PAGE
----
Trump claims ‘se­ri­ous’ fraud, says mil­lions voted il­le­gally

Chronicle (Zimbabwe) - - Worldwide -

WASHINGTON — Pres­i­dent-elect Don­ald Trump made un­sub­stan­ti­ated claims on Sun­day of se­ri­ous US voter fraud and said “mil­lions of peo­ple” had cast their bal­lots il­le­gally, of­fer­ing no ev­i­dence for the as­ser­tions he put forth on Twit­ter.

Trump’s shock path to the White House saw him fall short of his Demo­cratic ri­val Hil­lary Clin­ton in the pop­u­lar vote — she car­ried the elec­tion by 2.2 mil­lion bal­lots — but win the all-im­por­tant Elec­toral Col­lege count, which de­cides the US pres­i­dency.

The Repub­li­can bil­lion­aire’s lat­est state­ments, in which he said he would have won the pop­u­lar vote were it not for the “mil­lions of peo­ple who voted il­le­gally,” came as steps are be­ing taken to­wards re­count­ing votes in the state of Wis­con­sin, which Trump won.

Trump and his aides have pushed back hard against that re­count, with the pres­i­dent-elect let­ting loose a se­ries of early-morn­ing tweets in which he quoted Clin­ton about the need to re­spect the elec­toral process.

But by the end of the day, Trump was al­leg­ing on Twit­ter that: “In ad­di­tion to win­ning the Elec­toral Col­lege in a land­slide, I won the pop­u­lar vote if you deduct the mil­lions of peo­ple who voted il­le­gally.”

Although Trump had warned be­fore the elec­tion that the re­sult might be “rigged,” he had of­fered no such com­plaint af­ter his un­ex­pected Novem­ber 8 vic­tory — un­til now.

Back in New York late Sun­day af­ter spend­ing the Thanks­giv­ing hol­i­day at his Florida Mar-a-Lago re­sort with his fam­ily, Trump again took to Twit­ter, al­leg­ing that voter fraud had oc­curred in sev­eral states.

“Se­ri­ous voter fraud in Vir­ginia, New Hamp­shire and Cal­i­for­nia — so why isn’t the me­dia re­port­ing on this? Se­ri­ous bias — big prob­lem!” Trump posted.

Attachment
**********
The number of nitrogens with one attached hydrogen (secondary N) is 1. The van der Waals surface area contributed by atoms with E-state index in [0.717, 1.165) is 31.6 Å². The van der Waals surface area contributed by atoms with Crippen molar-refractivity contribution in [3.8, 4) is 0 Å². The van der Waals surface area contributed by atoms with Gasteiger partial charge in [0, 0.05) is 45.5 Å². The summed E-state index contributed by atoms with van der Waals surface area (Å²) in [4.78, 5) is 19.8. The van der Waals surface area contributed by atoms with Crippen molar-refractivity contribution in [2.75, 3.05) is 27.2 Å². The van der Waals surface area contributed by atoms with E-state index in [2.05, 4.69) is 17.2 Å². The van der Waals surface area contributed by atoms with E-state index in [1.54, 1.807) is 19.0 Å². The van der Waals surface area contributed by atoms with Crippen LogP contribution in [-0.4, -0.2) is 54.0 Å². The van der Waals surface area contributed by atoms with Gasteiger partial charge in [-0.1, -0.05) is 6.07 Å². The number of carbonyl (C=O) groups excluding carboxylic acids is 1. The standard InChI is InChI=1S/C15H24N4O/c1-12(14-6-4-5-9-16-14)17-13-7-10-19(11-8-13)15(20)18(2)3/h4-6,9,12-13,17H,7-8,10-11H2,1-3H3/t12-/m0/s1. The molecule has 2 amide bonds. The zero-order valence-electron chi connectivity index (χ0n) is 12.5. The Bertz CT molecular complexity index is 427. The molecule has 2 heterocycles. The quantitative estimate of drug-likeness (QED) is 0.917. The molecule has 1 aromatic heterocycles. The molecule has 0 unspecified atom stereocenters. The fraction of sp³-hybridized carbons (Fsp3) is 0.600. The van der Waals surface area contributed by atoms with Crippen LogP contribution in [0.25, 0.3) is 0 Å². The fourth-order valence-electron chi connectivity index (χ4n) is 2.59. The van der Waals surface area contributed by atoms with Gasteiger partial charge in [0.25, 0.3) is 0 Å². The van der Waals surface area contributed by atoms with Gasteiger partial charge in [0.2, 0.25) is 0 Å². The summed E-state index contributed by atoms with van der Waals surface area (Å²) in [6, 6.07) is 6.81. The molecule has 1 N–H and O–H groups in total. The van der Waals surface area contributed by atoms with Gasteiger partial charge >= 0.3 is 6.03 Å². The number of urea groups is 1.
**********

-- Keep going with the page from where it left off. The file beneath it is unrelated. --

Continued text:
Trump and his aides have of­fered no ev­i­dence con­cern­ing the claims, nor did Trump ex­plain why he would op­pose the nascent Wis­con­sin re­count if il­le­gal vot­ing was such a se­ri­ous prob­lem.

No elec­tion ob­servers have pointed to any such wide­spread fraud.

While the re­count was re­quested by Green Party can­di­date Jill Stein, who re­ceived a minute frac­tion of the to­tal vote in Wis­con­sin, Clin­ton’s cam­paign has said it would join the process de­spite hav­ing seen no ir­reg­u­lar­i­ties in the White House con­test so far.

Trump’s top aide Kellyanne Con­way, in the mid­dle of the tur­bu­lence, ap­peared on Sun­day to at least hint that if the Clin­ton team pushes too hard on the Wis­con­sin re­count, the pres­i­dent-elect might re­think his vow not to seek Clin­ton’s pros­e­cu­tion for us­ing a pri­vate email server when she was sec­re­tary of state.

Con­way said on ABC that while Trump was be­ing “mag­nan­i­mous” to­ward Clin­ton, “I guess her at­ti­tude to­wards that is to have her coun­sel go and join this ridicu­lous re­count.”

Marc Erik Elias, an elec­tion lawyer for the Demo­cratic can­di­date, said in a post on on Satur­day that the cam­paign would also par­tic­i­pate in re­counts in Michi­gan and Penn­syl­va­nia if they are ar­ranged. Most elec­tion ex­perts see al­most no chance the elec­tion out­come could be re­versed — Clin­ton trails in each state by sev­eral thou­sand votes. Trump won Michi­gan, Penn­syl­va­nia and Wis­con­sin by a to­tal of just over 100 000 votes, even while com­pil­ing many more than the 270 votes needed for vic­tory in the Elec­toral Col­lege.

The dis­pute con­tin­ued to roil what has al­ready been a rough tran­si­tion pe­riod, as se­ri­ous signs of in­ter­nal dis­cord over cab­i­net picks again emerged on Sun­day.

The dis­cord cen­tres around the po­si­tion of sec­re­tary of state, with some in the Trump camp sup­port­ing Mitt Rom­ney, the 2012 Repub­li­can pres­i­den­tial nom­i­nee, as a more main­stream choice while others favour for­mer New York mayor Rudy Gi­u­liani.

In what an­a­lysts con­sid­ered a highly un­usual pub­lic air­ing of those ten­sions from within the Trump team, Con­way last week tweeted that she had re­ceived “a del­uge” of con­cern from peo­ple warn­ing against Rom­ney. Asked about that on Sun­day, she told NBC that she wasn’t “cam­paign­ing” against Rom­ney, but was “just as­ton­ished at the breath­tak­ing vol­ume and in­ten­sity of blow­back” to a pos­si­ble Rom­ney nom­i­na­tion. Trump sup­port­ers were in­fu­ri­ated in March when the for­mer Mas­sachusetts gov­er­nor de­liv­ered a pas­sion­ately worded at­tack on him on the part of the Repub­li­can Party’s es­tab­lish­ment, call­ing him a “fraud,” given to “ab­surd third-grade the­atrics.” — AP

Don­ald Trump

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